A typology of ancient theatres in modern Spain and Greece a geo-historical approach

Aktüre, Zeynep
This study offers an inquiry into the historical context of the invention, consolidation, and on-going popularity of the ancient theatre typology based on the Greek-Roman ءbinarism̕, for a better understanding of its philosophical and theoretical foundations. It scrutinises those foundations in order to discover, in their limitations for an assessment and restitution of the architectural characteristics of extant ancient theatre remains, a new set of variables for devising an alternative method of classification that adopts the ءnetwork̕ model. The classification made on the basis of the geographical distribution of the extant ancient theatre remains in modern Spain and Greece according to their size, their construction period, and the construction technique applied in their cavea enables an interpretation of Roman period theatre construction activity in these two regions of the Mediterranean from a ءgeo-historical̕ point of view, in the light of the variety of processes expressed by the term ءRomanisation̕. A comparative analysis of the examples in the two study areas along Fernand Braudel̕s three historical time planes reveals the structural differences between the two corresponding provinces of the Roman Empire, highlighting the usefulness of adopting a ءrhizomatic̕ model instead of a ءbinary̕ one in typological studies of ancient theatre architecture for their better integration into contemporary discourses emphasizing ءcultural diversity̕ and ءchange̕ in the Mediterranean basin.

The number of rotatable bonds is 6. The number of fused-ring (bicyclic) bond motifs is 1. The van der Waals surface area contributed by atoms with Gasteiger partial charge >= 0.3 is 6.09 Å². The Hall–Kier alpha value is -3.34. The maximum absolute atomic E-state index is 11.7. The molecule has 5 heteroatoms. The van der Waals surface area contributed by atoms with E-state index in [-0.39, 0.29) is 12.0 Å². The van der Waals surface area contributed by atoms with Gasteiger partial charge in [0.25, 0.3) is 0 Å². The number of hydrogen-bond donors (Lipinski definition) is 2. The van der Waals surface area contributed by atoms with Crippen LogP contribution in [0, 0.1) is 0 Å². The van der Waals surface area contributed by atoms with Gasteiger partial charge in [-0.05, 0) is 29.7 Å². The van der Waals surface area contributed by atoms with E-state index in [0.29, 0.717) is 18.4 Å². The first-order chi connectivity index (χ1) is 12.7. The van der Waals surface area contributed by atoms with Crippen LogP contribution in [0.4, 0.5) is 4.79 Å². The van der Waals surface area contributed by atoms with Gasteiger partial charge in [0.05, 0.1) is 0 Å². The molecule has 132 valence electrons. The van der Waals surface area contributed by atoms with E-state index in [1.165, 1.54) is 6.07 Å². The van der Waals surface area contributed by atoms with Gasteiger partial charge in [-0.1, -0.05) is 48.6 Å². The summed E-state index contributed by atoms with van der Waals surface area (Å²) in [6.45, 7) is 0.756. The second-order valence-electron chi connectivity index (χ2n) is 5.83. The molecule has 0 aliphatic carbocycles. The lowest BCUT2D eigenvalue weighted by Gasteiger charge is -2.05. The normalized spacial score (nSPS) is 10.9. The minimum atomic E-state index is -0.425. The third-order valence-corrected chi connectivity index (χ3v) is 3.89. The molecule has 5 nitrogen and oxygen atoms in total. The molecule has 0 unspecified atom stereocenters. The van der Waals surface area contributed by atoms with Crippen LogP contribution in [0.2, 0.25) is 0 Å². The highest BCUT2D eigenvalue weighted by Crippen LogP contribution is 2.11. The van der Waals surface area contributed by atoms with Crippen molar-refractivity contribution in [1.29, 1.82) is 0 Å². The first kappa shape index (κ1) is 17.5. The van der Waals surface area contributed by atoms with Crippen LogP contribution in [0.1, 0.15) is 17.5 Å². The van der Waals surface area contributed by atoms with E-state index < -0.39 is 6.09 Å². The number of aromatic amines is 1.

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Citation Formats
Z. Aktüre, “A typology of ancient theatres in modern Spain and Greece a geo-historical approach,” Ph.D. - Doctoral Program, Middle East Technical University, 2005.